It could be time to get heavier curtains in your bedroom. A new study has added to the growing evidence that sleeping in absolute darkness is beneficial – in fact vital to our health.
It all seems to have something to do with the production of melatonin – the hormone present in plants, animals and humans where it is released during the night to establish circadian rhythms.
In a paper published today, scientists say they have found that melatonin helps combat obesity and diabetes in rats. The study, published in the Journal of Pineal Research, confirms similar studies conducted by these researchers during the past three years.
They believe the benefits come from improved consumption of oxygen, the reduction of free-radicals and protection of the mitochondrial membrane.
The problem is, however, that the natural process of producing melatonin is interrupted by the exposure of artificial lighting during the night, which reduces the levels of endogenous melatonine—for instance, many people are in the habit of sleeping with their lamps, TVs or their computers switched on, or with the blinds drawn up.
“For all these reasons, it is important to try to sleep in absolute darkness, to avoid interference in the generation of melatonin,” says professor Ahmad Agil of the University of Granada, who led the study.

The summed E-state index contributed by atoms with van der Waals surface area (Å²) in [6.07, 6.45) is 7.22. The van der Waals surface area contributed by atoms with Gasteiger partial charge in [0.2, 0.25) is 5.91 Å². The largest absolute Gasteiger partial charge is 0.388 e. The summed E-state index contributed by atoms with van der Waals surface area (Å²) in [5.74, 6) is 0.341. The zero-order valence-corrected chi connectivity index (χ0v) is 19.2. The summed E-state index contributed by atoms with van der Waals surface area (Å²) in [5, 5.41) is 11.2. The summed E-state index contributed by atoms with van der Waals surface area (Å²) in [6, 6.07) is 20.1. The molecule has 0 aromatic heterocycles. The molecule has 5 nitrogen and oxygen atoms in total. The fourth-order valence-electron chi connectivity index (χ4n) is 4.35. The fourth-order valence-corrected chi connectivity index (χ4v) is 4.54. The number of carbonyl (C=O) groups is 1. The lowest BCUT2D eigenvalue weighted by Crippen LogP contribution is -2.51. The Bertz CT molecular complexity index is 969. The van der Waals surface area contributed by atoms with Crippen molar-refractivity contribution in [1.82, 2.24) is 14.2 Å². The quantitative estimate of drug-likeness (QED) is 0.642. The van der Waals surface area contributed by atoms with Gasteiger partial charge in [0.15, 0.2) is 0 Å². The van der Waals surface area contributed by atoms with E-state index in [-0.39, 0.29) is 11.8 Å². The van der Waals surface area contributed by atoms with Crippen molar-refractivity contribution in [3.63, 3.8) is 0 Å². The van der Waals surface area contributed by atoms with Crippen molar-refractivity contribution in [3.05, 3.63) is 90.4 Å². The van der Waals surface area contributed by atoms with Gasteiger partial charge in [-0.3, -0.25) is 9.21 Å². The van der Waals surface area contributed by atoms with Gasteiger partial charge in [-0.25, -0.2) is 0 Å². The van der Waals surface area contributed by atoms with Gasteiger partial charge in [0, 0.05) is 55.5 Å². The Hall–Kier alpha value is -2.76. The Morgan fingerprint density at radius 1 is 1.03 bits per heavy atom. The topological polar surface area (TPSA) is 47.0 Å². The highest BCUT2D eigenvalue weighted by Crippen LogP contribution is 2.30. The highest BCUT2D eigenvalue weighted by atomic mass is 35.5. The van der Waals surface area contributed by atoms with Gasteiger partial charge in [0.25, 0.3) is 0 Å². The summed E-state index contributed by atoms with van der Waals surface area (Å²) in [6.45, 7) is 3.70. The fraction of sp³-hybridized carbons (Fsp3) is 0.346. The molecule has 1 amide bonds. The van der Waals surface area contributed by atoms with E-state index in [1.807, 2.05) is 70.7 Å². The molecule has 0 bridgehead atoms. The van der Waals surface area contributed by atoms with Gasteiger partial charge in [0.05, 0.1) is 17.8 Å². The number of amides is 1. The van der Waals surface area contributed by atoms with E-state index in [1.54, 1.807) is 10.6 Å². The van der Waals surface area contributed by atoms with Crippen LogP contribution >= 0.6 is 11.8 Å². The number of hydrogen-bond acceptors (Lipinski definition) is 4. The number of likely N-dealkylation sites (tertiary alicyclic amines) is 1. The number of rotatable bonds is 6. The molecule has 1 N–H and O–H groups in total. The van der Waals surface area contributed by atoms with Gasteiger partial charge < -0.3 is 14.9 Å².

This appears to support other research.
In August, Cosmos reported on another study that suggested that greater production of melatonin improved the performance of breast cancer drug tamoxifen. That research compared the growth of breast cancer in rats kept in darkness overnight with rats given nightlights.
The cancers in rats given pitch-dark nights grew more slowly and tamoxifen dramatically shrank their tumours.
Read science facts, not fiction...
There’s never been a more important time to explain the facts, cherish evidence-based knowledge and to showcase the latest scientific, technological and engineering breakthroughs. Cosmos is published by The Royal Institution of Australia, a charity dedicated to connecting people with the world of science. Financial contributions, however big or small, help us provide access to trusted science information at a time when the world needs it most. Please support us by making a donation or purchasing a subscription today.